TribLIVE

| News

 
Larger text Larger text Smaller text Smaller text | Order Photo Reprints

Penn Hills murder suspect Robinson wasn't considered dangerous by state parole board

Email Newsletters

Click here to sign up for one of our email newsletters.
Keith Hodan | Tribune-Review
At the Allegheny County Courthouse, Ronald Robinson is escorted by deputy sheriffs to the courtroom, Thursday, January 3rd, 2013. Robinson is charged with the shooting death of Penn Hills Police Officer Michael Crawshaw in December of 2009.

'American Coyotes' Series

Traveling by Jeep, boat and foot, Tribune-Review investigative reporter Carl Prine and photojournalist Justin Merriman covered nearly 2,000 miles over two months along the border with Mexico to report on coyotes — the human traffickers who bring illegal immigrants into the United States. Most are Americans working for money and/or drugs. This series reports how their operations have a major impact on life for residents and the environment along the border — and beyond.

Sunday, Jan. 13, 2013, 9:16 p.m.
 

Ronald Robinson was a convicted felon when police say he fatally shot a man over a $500 drug debt and then killed a Penn Hills police officer on Dec. 6, 2009.

The state parole board apparently did not consider Robinson to be especially dangerous to society when it released him from prison with an ankle monitoring bracelet after he served the minimum of a 2 12- to 5-year sentence for a firearms conviction in 2005, saying, “The interests of the commonwealth will not be injured,” according to a board document obtained by the Tribune-Review.

On Monday, an Allegheny County jury will begin deliberating whether to convict Robinson of first- or second-degree murder for the deaths of Danyal Morton, 40, and Officer Michael Crawshaw, 32. A conviction of first-degree murder would make him eligible for the death penalty.

Police and prosecutors say Robinson, 35, killed Morton inside a home on Johnston Road in Penn Hills in a dispute over drugs and then ran outside and sprayed Crawshaw's white and gold patrol car with 13 rounds from an AK-47 military-style rifle. Bullets struck the officer twice — once in the head and once in the upper left arm. A pathologist testified during the six-day trial that Crawshaw was killed instantly.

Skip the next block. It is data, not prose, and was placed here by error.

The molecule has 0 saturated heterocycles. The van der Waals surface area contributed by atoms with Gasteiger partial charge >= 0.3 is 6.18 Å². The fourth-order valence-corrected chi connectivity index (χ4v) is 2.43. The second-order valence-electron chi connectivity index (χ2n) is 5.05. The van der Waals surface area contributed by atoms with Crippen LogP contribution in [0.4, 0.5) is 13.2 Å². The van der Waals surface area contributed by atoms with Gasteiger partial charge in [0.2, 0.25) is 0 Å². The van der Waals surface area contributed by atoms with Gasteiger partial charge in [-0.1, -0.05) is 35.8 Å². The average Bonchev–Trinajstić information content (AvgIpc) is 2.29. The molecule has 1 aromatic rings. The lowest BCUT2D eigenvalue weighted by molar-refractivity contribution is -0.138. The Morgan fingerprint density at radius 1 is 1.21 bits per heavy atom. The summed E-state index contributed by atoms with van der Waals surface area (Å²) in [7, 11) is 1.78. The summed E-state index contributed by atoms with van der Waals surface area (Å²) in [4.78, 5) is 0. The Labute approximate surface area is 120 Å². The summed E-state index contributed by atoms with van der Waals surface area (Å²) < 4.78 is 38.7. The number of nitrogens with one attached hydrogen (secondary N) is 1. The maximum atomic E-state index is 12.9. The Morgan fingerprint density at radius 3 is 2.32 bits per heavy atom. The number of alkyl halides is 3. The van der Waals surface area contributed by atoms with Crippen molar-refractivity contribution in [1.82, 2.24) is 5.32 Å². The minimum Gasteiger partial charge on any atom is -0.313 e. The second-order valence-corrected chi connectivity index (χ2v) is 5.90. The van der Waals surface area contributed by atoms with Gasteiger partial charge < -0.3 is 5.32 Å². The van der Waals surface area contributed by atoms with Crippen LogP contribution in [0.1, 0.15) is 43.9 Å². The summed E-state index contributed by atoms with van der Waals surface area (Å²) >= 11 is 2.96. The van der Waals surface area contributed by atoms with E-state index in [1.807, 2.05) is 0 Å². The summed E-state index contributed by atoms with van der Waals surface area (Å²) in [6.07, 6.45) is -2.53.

Robinson's mother, Rosetta Robinson, other members of his family who appeared in court last week, and his longtime girlfriend, Kashawna Jackson, declined to comment.

Robinson said little during his trial.

He grew up on Wheeler Street in Homewood and attended nearby Westinghouse High School. His criminal record, although extensive, was not considered during his trial. He has been arrested several times on drug and firearms charges.

In December 2001, Pittsburgh police were called to a street corner in Homewood where they found Robinson and his cousin Marcus Jernigan, who had been shot in the ankle. In 2005, Robinson was convicted of illegal possession of a handgun and sentenced to 30 to 60 months in prison.

Michael Foglia, his lawyer for that case, did not return calls.

While Robinson was out on bond on that charge, police arrested him and five others in a van in Braddock. Police said they found a handgun and 2 grams of crack cocaine. He was convicted of possession of drugs.

Testimony in Robinson's murder trial ended on Thursday.

Deputy District Attorney Mark V. Tranquilli called more than 40 witnesses. Defense attorney Veronica Brestensky called no witnesses and presented no evidence for a defense.

Robinson does not deny he killed Crawshaw and Morton, but Brestensky argues that he should be charged with second-degree murder because the crimes occurred during the course of another felony.

Allegheny County Common Pleas Judge Kevin G. Sasinoski told jurors to bring an overnight bag with a change of clothes to court on Monday. They will be sequestered during deliberations.

If Robinson is convicted of first-degree murder, the trial will move into the penalty phase in which the jury will decide whether he should be sentenced to death.

Assistant District Attorney Robert Shupansky will present evidence including victim impact statements. Defense attorney Patrick Thomassey will present reasons why Robinson should not be sentenced to death.

The District Attorney's Office in November rejected a plea deal that would have sent Robinson to prison for two consecutive life terms.

Even if the jury sentences Robinson to death, he might never receive the lethal injection.

Pennsylvania's death row holds 199 convicted killers, the fourth-most in the country. The state has executed only three inmates since the death penalty was reinstated in 1978, with none in the past decade.

Adam Brandolph is a staff writerfor Trib Total Media. He can be reached at 412-391-0927 or abrandolph@tribweb.com.

Subscribe today! Click here for our subscription offers.

 

 

 


Show commenting policy

Most-Read Allegheny

  1. Western Pa.’s ties to 2016 White House race extend beyond Santorum
  2. Child falls through window in Marshall-Shadeland, taken to Children’s
  3. Water line bursts at Allegheny General Hospital
  4. Filing in Scaife case challenges subpoena request by his children
  5. $1B rapid bridge replacement across Pa. aims for savings, safety
  6. Former Steelers lineman Hartings to be honored for youth volunteering
  7. Penn, Butler come alive at final OpenStreets event in Pittsburgh
  8. Amtrak still working to add bicycle racks to Western Pa. train routes
  9. Path to authenticity led North Side pastor to God
  10. Gaming funds OK’d for ‘promising’ firms in Allegheny County
  11. Pa. slot payout rate increases for a change